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Bronshteyn, Yashe

(1897–1937), Yiddish literary critic. Born in Belsk, Belorussia, Yashe Bronshteyn lived in Warsaw from 1914 to 1918 and went to Russia in 1919 to fight as a Red Army soldier. In 1921 he lived in Orel and worked for the local Russian newspaper Orlovskaia pravda. In the early 1920s he studied in Kiev, where he headed a commune of young Jewish workers and wrote some unremarkable poems.

In 1925 Bronshteyn joined the Communist Party, graduated from the Second Moscow University (in 1930 he also graduated from the Communist Academy), and was dispatched to Minsk as a representative of the Yiddish section of the Russian Association of Proletarian Writers. Other members of the Yiddish section were Avrom Vevyorke, Arn Kushnirov, and Yoysef Rabin. Bronshteyn played a key role in creating a stronghold for Yiddish proletarian literature in Minsk with the new journal Shtern as its forum. He was a fellow at the Institute of Literature and Arts of the Belorussian Academy of Sciences between 1930 and 1937, and a professor at Minsk University from 1932.

Bronshteyn considered Yiddish literature to be a weapon of mass Communist propaganda and was little interested in continuing prerevolutionary cultural traditions, although he was ready to recognize the influence of American Yiddish sweatshop poets on proletarian literature. He excelled in critical bloodthirstiness, rising eventually to the high position of secretary of the Belorussian Writers Union (1932–1937), and attacking both Yiddish and Belorussian nonproletarian writers such as Der Nister and Lukhash Kaliuha. As a pan-Belorussian critic, he wrote in such Moscow periodicals as Pravda and Literaturnaia gazeta. His article “The Literature of the White Russian Socialist Soviet Republic” was published in English in Literature of the Peoples of the USSR (nos. 7–8 [1934]: 63–66).

Bronshteyn and his fellow Minsk critics, most notably Khatskl Dunets, attempted to end the “petty-bourgeois” dominance in Soviet Yiddish literature by the group of Yiddish literati who had matured in Kiev during the 1910s and had consolidated between 1924 and 1933 around the journal Di royte velt. One target of such attacks was Moyshe Litvakov, editor of the Moscow Yiddish daily Der emes. The tone of the Minsk group’s polemics became so bitter that in May 1930 Bronshteyn and his colleagues were censured by the All-Union Association of Proletarian Writers.

In 1934, Bronshteyn addressed the First Congress of Soviet Writers as a general theoretician of socialist realism. He had previously pioneered a discussion on this topic in the Yiddish press. Now he identified a new phenomenon in Soviet literary life, calling it “creative self-criticism,” or “autocritique” by writers whose works used to be crowded with reactionary characters. Following the method of creative self-criticism, these writers were now creating new works, using merciless criticism to shake themselves from what they regarded as their old errors.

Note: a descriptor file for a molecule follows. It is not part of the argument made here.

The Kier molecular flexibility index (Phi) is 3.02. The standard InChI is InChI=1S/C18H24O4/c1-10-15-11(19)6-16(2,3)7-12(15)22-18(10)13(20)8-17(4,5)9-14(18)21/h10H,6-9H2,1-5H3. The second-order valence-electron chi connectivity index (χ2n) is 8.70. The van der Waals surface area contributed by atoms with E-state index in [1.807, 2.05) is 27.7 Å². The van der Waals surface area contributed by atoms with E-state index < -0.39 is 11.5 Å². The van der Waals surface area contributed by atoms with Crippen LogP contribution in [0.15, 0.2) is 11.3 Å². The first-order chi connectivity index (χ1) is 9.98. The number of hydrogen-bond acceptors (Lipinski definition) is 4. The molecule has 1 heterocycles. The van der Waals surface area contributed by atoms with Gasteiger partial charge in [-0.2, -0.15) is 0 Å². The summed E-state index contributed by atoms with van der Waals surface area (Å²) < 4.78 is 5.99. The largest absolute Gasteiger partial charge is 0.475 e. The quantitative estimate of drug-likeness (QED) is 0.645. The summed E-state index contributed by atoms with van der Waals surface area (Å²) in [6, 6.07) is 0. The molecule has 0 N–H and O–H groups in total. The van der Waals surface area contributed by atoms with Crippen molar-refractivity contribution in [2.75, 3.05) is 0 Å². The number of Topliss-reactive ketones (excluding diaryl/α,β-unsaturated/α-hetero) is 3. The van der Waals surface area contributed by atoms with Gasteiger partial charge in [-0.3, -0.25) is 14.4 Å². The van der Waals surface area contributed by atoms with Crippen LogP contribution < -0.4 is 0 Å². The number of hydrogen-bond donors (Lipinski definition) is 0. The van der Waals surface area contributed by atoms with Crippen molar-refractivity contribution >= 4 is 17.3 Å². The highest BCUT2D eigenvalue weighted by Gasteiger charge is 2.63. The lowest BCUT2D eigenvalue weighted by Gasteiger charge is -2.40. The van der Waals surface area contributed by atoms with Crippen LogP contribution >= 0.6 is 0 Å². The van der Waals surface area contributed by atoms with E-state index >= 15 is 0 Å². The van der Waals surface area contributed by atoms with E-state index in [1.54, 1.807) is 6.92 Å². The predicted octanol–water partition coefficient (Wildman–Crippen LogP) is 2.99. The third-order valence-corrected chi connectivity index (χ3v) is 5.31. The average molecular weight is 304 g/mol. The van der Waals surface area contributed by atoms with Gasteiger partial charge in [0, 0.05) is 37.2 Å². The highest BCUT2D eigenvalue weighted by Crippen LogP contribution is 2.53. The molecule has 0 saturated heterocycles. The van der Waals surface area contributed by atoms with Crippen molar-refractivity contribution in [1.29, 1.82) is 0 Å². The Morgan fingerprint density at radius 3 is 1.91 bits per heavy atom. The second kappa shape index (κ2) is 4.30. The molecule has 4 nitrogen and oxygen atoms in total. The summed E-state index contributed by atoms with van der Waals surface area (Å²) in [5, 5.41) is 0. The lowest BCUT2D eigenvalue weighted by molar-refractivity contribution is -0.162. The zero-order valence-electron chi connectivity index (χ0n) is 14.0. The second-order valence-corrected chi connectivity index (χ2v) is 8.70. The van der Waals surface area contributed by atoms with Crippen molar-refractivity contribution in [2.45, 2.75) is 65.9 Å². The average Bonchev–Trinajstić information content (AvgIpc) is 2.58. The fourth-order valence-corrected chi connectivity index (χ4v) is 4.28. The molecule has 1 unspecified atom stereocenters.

Dovid Bergelson’s novel Baym Dnyeper (At the Dnieper; 1932) was, according to Bronshteyn, a striking example of such self-purification in Yiddish literature. Another example was Moyshe Kulbak’s long poem Disner Tsharld Harold (Childe Harold of the Desna; 1933), depicting two different Berlin worlds: of the struggling proletarians, and of the inhabitants of decaying bourgeois neighborhoods. Bronshteyn praised Kulbak’s break with the past, demonstrated in this poem, “which was directed against the emptiness and futility of Jewish bohemianism of the petty-bourgeois decadents who collected their ‘spiritual treasures’ in the backyards of European culture” (Bronshteyn, op cit. [1934], p. 65).

Bronshteyn was given the chair of Yiddish literature and language at Minsk University in 1936, but the following year, during the Stalinist purges, his critics attacked him as a disguised “nationalist.” In a black farcical finale, he and Dunets were executed for their alleged membership in a counterrevolutionary organization led by Litvakov.

Bronshteyn’s most significant articles are collected in the books Atake (Attack; 1931), Problemen fun leninishn etap in literatur-kentenish (Questions of the Leninist Period in Literary Criticism; 1932), Farfestikte pozitsyes (Strengthened Positions; 1934—it contains inter alia his 1930 historical and literary study on Avraham Uri Kovner), and Sheferishe problemen fun der yidisher poezye (Creative Problems of Yiddish Poetry; 1936).

Suggested Reading

Mikhail Krutikov and Viacheslav Selemenev, “Yasha Bronshteyn and His Struggle for Control over Soviet Yiddish Literature,” Jews in Russia and Eastern Europe 1 (2003): 175–190; A. V. Mal’dzis, ed., Belaruskiia pis’menniki, vol. 6, pp. 302–304 (Minsk, 1995); Ber Orshanski, Di yidishe literatur in Vaysrusland nokh der revolutsye (Minsk, 1931).